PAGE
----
What is Myotherapy?

Myotherapy is derived from the prefix "Myo-", meaning "relating to muscles". Canine Myotherapy is a specialised muscle treatment that is hands-on and totally targeted to functionally and therapeutically manage the condition that is being presented by the dog.

At Snowy's Canine Therapy Centre, there is a designated therapy treatment room. Myotherapy specialises in the identification and treatment of muscular injury, weakness, muscle spasm, and associated compensatory issues. Myotherapy uses the application of advanced, targeted massage techniques enabling the therapist to work on the appropriate muscles to reduce areas of stress, improve circulation, muscle function, and therefore alleviate pain. This can aid in the enhancement of their performance, well-being, and recovery. The treatments used will restore and maintain the normal integrity of soft tissue structures (muscles, tendons, ligaments, and fascia).

Regularly, muscular issues in dogs can establish themselves in many ways, quite often muscle pain in dogs is taken too lightly and can be difficult to diagnose. It is surprising how muscular pain can affect the dog in a negative way, this in turn influences how the dog functions both physically and physiologically. When the dog receives Myotherapy the therapist aims to promote optimal muscle function through the easing of congestions and shortenings within the fibres, these may have been caused through injury, compensatory or repetitive strain issues. Myotherapy not only works on the joints and muscles but can influence the circulation throughout the body resulting in better distribution of oxygen and nutrients. In addition to this myotherapy also encourages lymph flow, allowing metabolic waste to be released more efficiently.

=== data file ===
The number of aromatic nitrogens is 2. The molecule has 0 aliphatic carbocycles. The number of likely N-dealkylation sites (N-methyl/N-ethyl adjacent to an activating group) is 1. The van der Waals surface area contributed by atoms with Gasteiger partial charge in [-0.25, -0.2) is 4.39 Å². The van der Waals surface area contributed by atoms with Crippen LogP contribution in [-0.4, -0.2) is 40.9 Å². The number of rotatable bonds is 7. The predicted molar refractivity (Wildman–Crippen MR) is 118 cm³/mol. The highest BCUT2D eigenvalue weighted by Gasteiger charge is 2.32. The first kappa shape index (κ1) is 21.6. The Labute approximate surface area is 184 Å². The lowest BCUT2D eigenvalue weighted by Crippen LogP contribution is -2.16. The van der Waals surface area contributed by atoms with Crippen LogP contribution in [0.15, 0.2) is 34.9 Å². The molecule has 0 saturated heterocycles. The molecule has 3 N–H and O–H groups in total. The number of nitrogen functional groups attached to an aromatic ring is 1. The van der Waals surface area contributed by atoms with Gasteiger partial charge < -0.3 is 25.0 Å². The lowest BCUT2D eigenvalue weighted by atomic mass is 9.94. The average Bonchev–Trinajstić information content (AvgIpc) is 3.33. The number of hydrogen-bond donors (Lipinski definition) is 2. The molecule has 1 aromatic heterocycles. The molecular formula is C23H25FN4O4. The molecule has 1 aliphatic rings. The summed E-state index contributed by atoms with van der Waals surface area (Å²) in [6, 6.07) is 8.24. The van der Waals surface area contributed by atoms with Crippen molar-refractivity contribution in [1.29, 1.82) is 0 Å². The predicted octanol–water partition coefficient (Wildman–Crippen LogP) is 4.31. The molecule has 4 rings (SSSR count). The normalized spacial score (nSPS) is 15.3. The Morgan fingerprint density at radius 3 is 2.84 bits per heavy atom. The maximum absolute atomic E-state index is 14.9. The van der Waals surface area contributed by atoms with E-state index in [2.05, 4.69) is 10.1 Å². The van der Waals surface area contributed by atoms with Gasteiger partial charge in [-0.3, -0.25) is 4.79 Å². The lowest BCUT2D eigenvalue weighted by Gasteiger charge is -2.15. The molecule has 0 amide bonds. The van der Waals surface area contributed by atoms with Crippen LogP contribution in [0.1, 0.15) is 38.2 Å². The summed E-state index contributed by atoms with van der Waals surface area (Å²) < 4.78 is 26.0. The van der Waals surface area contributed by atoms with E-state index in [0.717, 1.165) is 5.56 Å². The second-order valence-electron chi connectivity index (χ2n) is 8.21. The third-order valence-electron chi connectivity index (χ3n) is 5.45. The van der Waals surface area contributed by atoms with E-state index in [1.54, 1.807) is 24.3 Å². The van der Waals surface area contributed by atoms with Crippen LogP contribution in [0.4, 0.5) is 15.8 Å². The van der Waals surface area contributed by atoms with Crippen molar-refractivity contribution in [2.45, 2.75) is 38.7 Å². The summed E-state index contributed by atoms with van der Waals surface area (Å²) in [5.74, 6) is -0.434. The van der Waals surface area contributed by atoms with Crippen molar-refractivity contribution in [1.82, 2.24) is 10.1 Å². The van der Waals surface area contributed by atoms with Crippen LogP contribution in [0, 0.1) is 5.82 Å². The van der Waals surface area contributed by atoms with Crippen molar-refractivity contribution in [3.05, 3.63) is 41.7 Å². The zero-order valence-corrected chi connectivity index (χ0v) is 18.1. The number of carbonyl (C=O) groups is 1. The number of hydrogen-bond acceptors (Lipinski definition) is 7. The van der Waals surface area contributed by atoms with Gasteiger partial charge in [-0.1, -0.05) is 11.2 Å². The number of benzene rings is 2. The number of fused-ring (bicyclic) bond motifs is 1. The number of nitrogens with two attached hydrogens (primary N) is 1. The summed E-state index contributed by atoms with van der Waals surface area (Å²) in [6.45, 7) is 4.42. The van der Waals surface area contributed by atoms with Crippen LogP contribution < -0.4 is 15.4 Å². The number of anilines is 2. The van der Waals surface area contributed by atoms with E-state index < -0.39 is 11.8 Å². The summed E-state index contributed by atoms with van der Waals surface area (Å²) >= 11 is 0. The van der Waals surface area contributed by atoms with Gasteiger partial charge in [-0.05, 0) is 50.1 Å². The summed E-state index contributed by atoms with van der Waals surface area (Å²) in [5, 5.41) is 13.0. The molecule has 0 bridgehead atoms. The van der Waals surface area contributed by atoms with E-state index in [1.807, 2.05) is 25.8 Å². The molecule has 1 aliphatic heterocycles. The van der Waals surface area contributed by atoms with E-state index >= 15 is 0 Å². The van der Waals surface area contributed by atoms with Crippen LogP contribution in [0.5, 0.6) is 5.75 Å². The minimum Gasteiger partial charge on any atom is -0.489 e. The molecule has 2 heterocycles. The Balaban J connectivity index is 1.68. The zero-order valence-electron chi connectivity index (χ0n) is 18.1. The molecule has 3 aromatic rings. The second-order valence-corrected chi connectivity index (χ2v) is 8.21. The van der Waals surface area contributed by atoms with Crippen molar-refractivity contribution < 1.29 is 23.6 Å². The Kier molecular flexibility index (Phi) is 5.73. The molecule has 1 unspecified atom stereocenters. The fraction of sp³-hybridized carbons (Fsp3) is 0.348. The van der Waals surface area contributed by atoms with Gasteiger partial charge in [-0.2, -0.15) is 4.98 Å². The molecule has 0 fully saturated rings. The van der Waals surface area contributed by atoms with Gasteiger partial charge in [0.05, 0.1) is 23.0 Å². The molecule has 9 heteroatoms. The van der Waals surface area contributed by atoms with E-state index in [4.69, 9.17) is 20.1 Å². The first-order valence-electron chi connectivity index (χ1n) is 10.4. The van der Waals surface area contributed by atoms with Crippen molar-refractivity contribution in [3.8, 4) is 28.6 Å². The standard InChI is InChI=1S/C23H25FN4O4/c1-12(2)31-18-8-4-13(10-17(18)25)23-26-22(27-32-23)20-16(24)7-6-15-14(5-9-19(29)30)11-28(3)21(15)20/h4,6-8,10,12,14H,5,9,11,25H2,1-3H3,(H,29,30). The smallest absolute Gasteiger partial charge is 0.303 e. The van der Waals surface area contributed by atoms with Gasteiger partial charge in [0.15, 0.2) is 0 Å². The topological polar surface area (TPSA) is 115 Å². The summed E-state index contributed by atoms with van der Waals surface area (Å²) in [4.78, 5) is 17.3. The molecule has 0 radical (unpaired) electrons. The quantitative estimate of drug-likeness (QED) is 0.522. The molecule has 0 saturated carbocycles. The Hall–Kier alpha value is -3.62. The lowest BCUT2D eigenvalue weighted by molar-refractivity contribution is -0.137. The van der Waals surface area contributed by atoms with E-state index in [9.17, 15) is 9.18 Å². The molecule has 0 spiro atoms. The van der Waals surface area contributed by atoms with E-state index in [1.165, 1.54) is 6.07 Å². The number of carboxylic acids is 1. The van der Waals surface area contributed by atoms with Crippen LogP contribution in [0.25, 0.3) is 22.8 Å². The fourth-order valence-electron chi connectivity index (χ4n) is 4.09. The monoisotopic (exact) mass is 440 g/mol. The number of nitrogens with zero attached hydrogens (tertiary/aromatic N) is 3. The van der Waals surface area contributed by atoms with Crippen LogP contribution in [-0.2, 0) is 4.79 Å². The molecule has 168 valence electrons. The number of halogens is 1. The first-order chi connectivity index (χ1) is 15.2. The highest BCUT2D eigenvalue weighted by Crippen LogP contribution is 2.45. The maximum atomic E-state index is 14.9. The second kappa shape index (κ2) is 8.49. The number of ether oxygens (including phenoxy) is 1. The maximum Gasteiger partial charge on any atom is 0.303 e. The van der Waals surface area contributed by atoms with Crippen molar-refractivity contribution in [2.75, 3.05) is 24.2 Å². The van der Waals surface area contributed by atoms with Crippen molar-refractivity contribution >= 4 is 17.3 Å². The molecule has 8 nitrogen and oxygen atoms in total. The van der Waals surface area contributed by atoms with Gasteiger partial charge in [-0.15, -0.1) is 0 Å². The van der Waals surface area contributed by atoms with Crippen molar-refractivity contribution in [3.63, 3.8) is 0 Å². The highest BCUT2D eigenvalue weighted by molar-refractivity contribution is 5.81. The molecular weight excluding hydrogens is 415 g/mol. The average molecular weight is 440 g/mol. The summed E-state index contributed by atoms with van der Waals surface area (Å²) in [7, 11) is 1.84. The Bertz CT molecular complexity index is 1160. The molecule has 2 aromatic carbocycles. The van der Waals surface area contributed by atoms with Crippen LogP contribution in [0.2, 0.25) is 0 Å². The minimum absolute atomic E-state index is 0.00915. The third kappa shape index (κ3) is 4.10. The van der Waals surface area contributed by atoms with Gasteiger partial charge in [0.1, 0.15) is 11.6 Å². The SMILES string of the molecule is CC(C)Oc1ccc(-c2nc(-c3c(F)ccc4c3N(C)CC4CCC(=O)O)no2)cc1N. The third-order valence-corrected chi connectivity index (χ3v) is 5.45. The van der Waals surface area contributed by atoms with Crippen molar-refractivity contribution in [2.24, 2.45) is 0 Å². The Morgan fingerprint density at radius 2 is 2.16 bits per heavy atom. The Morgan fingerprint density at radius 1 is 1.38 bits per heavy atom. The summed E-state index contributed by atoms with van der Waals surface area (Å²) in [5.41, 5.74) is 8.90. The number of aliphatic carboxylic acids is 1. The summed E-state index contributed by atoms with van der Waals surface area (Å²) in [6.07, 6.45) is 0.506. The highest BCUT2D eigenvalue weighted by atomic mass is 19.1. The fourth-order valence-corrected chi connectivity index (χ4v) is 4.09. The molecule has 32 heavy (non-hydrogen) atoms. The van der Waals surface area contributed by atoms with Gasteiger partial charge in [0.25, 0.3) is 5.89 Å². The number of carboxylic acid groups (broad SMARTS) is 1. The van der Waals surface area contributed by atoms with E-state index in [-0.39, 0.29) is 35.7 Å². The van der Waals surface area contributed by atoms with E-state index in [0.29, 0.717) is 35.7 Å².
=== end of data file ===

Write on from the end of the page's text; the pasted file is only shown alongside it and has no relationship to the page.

During a human massage, we are aware of the release of endorphins - nature's natural pain-relieving hormones, this is the same for a dog receiving a myotherapy treatment, these endorphins allow the dog to relax which in turn can ease discomfort and promote a feeling of well-being and relaxation.

So, to sum up myotherapy, the therapist identifies the area requiring treatment, through advanced palpation techniques, then treating effected muscles and muscle groups, joint function can be improved and an optimum range of movement for each situation can be achieved. This results in improved mobility, performance and a reduction in pain perception therefore reducing stress and allied symptoms.

Myotherapy is able to assist with the compensatory issues for the following conditions:

  • Osteoarthritis
  • Hip dysplasia
  • Elbow dysplasia
  • Osteochondritis Dissecans or OCD
  • Spondylosis

If you are unsure if your dog would benefit from Myotherapy, here are some guidelines below, that might help you decide, however, if you are still undecided, please contact us at Snowy's Canine Therapy Centre.

  • Slight lameness, gait changes
  • Stiffness of joints, you may notice this as your dog gets up and down off their bed
  • Depressed, shy, nervous or even anxious
  • Are your walks slowing down? This could be a sign
  • Flinches when you touch certain areas of the body
  • Not so keen on their competitions, reduced pace

After myotherapy treatments, you should see some improvement, the improvement is not always after the first session, and the sorts of improvements that can be seen are:

  • Reduction in pain
  • Improvement in range of movement of the joints
  • Signs of changes in the gait and moving pattern
  • Youthfulness of your dog
  • Changes of mood, improvement in skin and coat

Working Dog Benefits;

  • Pre and Post event treatments
  • Enhancing performance
  • Assists in handler communication

If you would like to know more about pre and post event treatments click here.

Myotherapy Benefits

  • Improvement in chronic posture and loading issues
  • Muscular pain relief - treatment of damaged or injured muscle and allied soft tissue
  • Persistent or compensatory effects following an injury
  • Relief of intermittent lameness
  • Post-operative recuperation and post trauma
  • Support for the development of healthy scar tissue
  • Muscular tension, knots or spasms
  • Aids in extending flexibility and mobility, enhances circulation and aids in the increase in range of motion